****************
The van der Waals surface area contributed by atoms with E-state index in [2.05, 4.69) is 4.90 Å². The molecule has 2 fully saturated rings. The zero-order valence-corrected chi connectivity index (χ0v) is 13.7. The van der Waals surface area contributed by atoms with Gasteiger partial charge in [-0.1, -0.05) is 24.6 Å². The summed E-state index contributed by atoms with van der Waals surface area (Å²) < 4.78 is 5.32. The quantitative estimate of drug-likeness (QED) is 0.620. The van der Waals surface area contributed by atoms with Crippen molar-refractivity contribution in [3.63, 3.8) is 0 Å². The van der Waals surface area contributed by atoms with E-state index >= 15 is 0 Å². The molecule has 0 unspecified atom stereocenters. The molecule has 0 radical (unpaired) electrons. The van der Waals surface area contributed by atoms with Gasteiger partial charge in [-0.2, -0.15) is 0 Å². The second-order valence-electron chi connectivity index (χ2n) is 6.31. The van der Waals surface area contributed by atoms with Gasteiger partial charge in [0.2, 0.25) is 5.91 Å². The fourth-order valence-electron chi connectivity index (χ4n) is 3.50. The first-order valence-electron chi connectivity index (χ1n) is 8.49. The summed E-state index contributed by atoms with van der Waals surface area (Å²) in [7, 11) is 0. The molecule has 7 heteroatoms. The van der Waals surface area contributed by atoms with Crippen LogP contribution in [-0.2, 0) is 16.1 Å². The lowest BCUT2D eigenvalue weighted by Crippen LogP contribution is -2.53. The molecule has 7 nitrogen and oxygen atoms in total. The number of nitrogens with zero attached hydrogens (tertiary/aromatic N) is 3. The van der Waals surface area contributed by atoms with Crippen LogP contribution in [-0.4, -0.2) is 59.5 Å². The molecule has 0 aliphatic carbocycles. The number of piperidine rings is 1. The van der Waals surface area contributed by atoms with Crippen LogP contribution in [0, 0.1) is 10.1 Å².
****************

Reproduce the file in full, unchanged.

The van der Waals surface area contributed by atoms with E-state index in [2.05, 4.69) is 4.90 Å². The molecule has 2 fully saturated rings. The zero-order valence-corrected chi connectivity index (χ0v) is 13.7. The van der Waals surface area contributed by atoms with Gasteiger partial charge in [-0.1, -0.05) is 24.6 Å². The summed E-state index contributed by atoms with van der Waals surface area (Å²) < 4.78 is 5.32. The quantitative estimate of drug-likeness (QED) is 0.620. The van der Waals surface area contributed by atoms with Crippen molar-refractivity contribution in [3.63, 3.8) is 0 Å². The van der Waals surface area contributed by atoms with E-state index >= 15 is 0 Å². The molecule has 0 unspecified atom stereocenters. The molecule has 0 radical (unpaired) electrons. The van der Waals surface area contributed by atoms with Gasteiger partial charge in [-0.2, -0.15) is 0 Å². The second-order valence-electron chi connectivity index (χ2n) is 6.31. The van der Waals surface area contributed by atoms with Gasteiger partial charge in [0.2, 0.25) is 5.91 Å². The fourth-order valence-electron chi connectivity index (χ4n) is 3.50. The first-order valence-electron chi connectivity index (χ1n) is 8.49. The summed E-state index contributed by atoms with van der Waals surface area (Å²) in [7, 11) is 0. The molecule has 7 heteroatoms. The van der Waals surface area contributed by atoms with Crippen LogP contribution in [-0.2, 0) is 16.1 Å². The lowest BCUT2D eigenvalue weighted by Crippen LogP contribution is -2.53. The molecule has 7 nitrogen and oxygen atoms in total. The number of nitrogens with zero attached hydrogens (tertiary/aromatic N) is 3. The van der Waals surface area contributed by atoms with Crippen LogP contribution in [-0.4, -0.2) is 59.5 Å². The molecule has 0 aliphatic carbocycles. The number of piperidine rings is 1. The van der Waals surface area contributed by atoms with Crippen LogP contribution in [0, 0.1) is 10.1 Å².